White House corrects narrative on bin Laden death; no human shield

The White House on Tuesday sought to clarify what actually happened when Osama bin Laden was killed in Pakistan on Sunday.

The day after White House counterterrorism chief John Brennan said bin Laden resisted capture and used his wife as a human shield during the firefight that killed him, the White House provided a different version of events.

Bin Laden was not armed and did not employ one of his wives as a human shield, the White House said Tuesday. The wife was not killed in the fight. 

Chalking Brennan’s misstatements up to the “fog of war, fog of combat,” White House spokesman Jay Carney offered what he called a more complete picture of what happened when a team of Navy SEALs took out bin Laden.

Carney said that when the SEALs reached the third floor of the compound where bin Laden was hiding, one of the al Qaeda leader’s wives did “rush” one of the U.S. “assaulters” and was shot in the leg.

Another woman, on the first floor of the compound, was shot and killed in the crossfire as SEALs battled two al Qaeda couriers.

Carney also clarified that bin Laden was not armed when he was shot twice by U.S. forces, once in the face and once in the chest.

But the White House continued to assert that bin Laden was killed because he was resisting capture, with Carney saying that “resistance does not require a firearm.”

“The U.S. personnel on the ground handled themselves with the utmost professionalism,” Carney said. “And [bin Laden] was killed in an operation because of the resistance that they met.”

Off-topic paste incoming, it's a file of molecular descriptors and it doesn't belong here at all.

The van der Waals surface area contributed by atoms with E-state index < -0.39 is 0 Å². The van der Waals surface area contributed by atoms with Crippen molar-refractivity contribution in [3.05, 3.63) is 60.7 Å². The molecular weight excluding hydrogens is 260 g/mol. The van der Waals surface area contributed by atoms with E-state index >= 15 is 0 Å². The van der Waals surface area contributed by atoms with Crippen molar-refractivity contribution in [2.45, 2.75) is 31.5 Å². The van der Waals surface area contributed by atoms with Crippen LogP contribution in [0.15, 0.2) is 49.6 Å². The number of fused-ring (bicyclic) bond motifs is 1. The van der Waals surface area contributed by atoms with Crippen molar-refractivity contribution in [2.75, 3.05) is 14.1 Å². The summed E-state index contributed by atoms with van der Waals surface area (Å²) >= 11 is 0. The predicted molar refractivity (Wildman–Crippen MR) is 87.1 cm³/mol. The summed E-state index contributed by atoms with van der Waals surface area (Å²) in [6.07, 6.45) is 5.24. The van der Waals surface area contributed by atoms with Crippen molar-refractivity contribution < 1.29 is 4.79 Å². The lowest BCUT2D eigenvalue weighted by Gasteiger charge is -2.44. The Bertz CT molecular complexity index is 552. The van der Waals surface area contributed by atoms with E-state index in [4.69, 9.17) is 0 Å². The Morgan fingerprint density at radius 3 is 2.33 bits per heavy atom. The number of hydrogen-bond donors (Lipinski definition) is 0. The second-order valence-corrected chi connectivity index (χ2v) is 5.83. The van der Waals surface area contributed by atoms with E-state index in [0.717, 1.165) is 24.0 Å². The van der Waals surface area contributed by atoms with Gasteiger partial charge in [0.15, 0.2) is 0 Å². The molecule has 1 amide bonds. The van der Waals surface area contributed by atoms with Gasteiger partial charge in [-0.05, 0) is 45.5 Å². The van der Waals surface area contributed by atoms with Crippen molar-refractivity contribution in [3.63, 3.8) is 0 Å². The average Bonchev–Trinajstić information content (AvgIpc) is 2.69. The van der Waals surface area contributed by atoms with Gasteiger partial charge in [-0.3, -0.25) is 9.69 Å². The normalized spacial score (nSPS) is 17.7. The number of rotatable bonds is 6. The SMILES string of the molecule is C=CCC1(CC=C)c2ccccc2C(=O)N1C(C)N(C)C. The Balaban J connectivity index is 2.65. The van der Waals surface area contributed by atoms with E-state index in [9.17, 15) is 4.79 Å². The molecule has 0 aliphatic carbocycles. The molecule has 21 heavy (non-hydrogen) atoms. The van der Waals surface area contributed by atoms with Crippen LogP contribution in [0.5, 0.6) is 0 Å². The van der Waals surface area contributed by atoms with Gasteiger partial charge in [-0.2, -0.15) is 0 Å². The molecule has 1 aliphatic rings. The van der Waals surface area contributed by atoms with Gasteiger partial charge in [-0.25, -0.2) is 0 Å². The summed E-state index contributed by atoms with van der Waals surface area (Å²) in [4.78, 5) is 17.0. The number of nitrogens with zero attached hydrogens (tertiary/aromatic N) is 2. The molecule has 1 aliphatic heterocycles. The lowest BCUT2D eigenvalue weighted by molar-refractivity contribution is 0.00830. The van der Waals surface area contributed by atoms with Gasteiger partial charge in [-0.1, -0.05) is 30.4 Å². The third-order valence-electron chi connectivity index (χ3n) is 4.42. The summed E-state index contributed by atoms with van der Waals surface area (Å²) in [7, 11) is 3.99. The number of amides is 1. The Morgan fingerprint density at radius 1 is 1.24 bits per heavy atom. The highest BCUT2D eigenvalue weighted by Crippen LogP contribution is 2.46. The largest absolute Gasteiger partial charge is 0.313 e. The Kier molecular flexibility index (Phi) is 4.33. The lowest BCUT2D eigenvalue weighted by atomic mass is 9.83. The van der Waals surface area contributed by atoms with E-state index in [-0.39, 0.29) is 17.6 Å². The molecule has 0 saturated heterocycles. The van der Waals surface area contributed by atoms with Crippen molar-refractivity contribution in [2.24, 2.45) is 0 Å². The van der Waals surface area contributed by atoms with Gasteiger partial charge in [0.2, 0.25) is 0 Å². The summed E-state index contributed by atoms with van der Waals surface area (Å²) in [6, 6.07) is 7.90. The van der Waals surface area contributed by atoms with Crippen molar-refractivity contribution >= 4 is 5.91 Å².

Brennan raised a number of eyebrows on Monday when he told reporters at a White House briefing that bin Laden had used one of his wives as a shield. The comments played into a narrative describing bin Laden as a coward living in relative comfort in a wealthy Islamabad suburb, an image meant to contrast the image cultivated by al Qaeda of a revolutionary hero. 

“Thinking about that from a visual perspective, here is bin Laden, who has been calling for these attacks, living in this million-dollar-plus compound, living in an area that is far removed from the front, hiding behind women who were put in front of him as a shield,” Brennan said. “I think it really just speaks to just how false his narrative has been over the years.”

Carney defended Brennan, noting that the White House was providing a large amount of information at a rapid clip.

“We’ve made a great deal available to the public in remarkable time,” Carney said. “We’re talking about the most highly classified operation that this government has undertaken in many, many years, and the amount of information we’ve tried to provide to you in this short period of time is quite substantial.”

The flap over the raid’s details comes as administration officials are still trying to decide whether to release photos of bin Laden’s body as evidence of his death — which Carney described as “gruesome.” 

“I’ll be candid: There are sensitivities here in terms of the appropriateness of releasing photographs of Osama bin Laden and in the aftermath of this firefight,” Carney said. “And we’re making an evaluation about the need to do that because of the sensitivities involved.”

Carney disputed suggestions of a “roiling debate” within the White House about the release, but he acknowledged that the pictures of bin Laden “could be inflammatory.”

“We review this information and make this decision with the same calculation as we do so many things, which is what we’re trying to accomplish, and does it serve or in any way harm our interests,” Carney said. “And that is not just domestic, but globally.”

This story was originally posted at 3:44 p.m. and updated at 8:10 p.m.